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Home :: Archive :: 2002 :: April ::
Re: IRT's Drive Through Julius Caesar
The Shakespeare Conference: SHK 13.1152  Friday, 26 April 2002

From:           M Yawney <
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 >
Date:           Thursday, 25 Apr 2002 13:45:48 -0700 (PDT)
Subject: 13.1099 IRT's Drive Through Julius Caesar
Comment:        Re: SHK 13.1099 IRT's Drive Through Julius Caesar

<snip>
> The first thing
> that should have tipped
> me off, though, is that the production was being
> advertised as a 90
> minute production, which somehow seems at least an
> hour too short,
<snip>
> They also used box
> cutter knives in the
> assassination scene, which was an interesting nod
> toward Sept. 11, but I
> don't know if we think of Brutus et. al. as
> terrorists per se. Thoughts?
>
> What was really depressing was that any effort
> Shakespeare may have made
> some four hundred years ago to develop both
> characters and their
> relationships was for the most part completely cut.
> I was not convinced
> that Brutus loved JC, but there wasn't any time to
> see any of that. For
> a spectator who loves the play JC, this was a
> depressingly brief showing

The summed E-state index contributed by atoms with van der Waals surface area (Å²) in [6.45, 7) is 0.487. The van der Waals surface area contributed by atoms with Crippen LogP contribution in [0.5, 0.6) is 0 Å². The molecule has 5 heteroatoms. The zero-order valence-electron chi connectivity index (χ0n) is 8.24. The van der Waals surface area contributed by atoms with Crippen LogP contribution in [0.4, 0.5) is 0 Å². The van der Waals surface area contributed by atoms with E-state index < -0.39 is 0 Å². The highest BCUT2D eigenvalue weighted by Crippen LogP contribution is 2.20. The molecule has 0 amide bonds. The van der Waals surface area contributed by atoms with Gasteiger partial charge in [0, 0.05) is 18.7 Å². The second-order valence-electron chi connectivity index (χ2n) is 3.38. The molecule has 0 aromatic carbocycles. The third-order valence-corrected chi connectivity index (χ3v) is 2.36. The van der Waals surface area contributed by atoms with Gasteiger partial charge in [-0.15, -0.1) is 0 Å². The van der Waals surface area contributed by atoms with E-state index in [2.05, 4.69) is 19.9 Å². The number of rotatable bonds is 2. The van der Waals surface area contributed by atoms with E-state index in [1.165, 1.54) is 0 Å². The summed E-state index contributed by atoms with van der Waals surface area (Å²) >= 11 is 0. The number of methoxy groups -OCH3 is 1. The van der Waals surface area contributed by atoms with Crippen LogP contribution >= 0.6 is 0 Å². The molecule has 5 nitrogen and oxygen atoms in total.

> of the play.

Brutus et. al. as terrorists? A group of people trying to create a
better world through murder, believing that killing was the most morally
and ethically correct thing to do?

Sounds like terrorism to me--though I do not know if box cutters are
right.

Though 90 minutes does seem more heavily cut than usual, I am not sure
how severe that is. I recently directed the play and with a
fuller-than-most productions text and and intermission it still came out
to only 2 hours and 40 minutes. It is not a long play. (On the other
hand, Welles famous production of 1 hour and 40 minutes utterly
eviscerated the play, by cutting Cassius's death and the battle among
other things.)

And some of the difficulties you point out are in the text. Brutus and
Ceasar have minimal interaction and always with a large crowd sharing
the stage. There are other oddities, for example, Antony speaks only 33
words before Ceasar's death, then suddenly releases torrents of them.

The shape of this play is like the crooked-backed history plays, which
were meant to play on and against the audiences prior knowledge of the
characters and events, leaving odd gaps in plot and character that make
modern production difficult. We want to see it as one of the tragedies,
which tell a complete story in a straightforward manner but JC is
another kind of beast.

With its strange cameos by historical figures who appear out of nowhere
to deliver one or two lines before disappearing again, and only one
relationship that shows significant development (Brutus-Cassius) this
play was one of the hardest plays of the period to work on (and my
experience includes many of the minor Elizabethan-Jacobean playwrights),
because it does not show on stage the very things a modern audience
wants to see---like the relationship of
Brutus and Ceasar.

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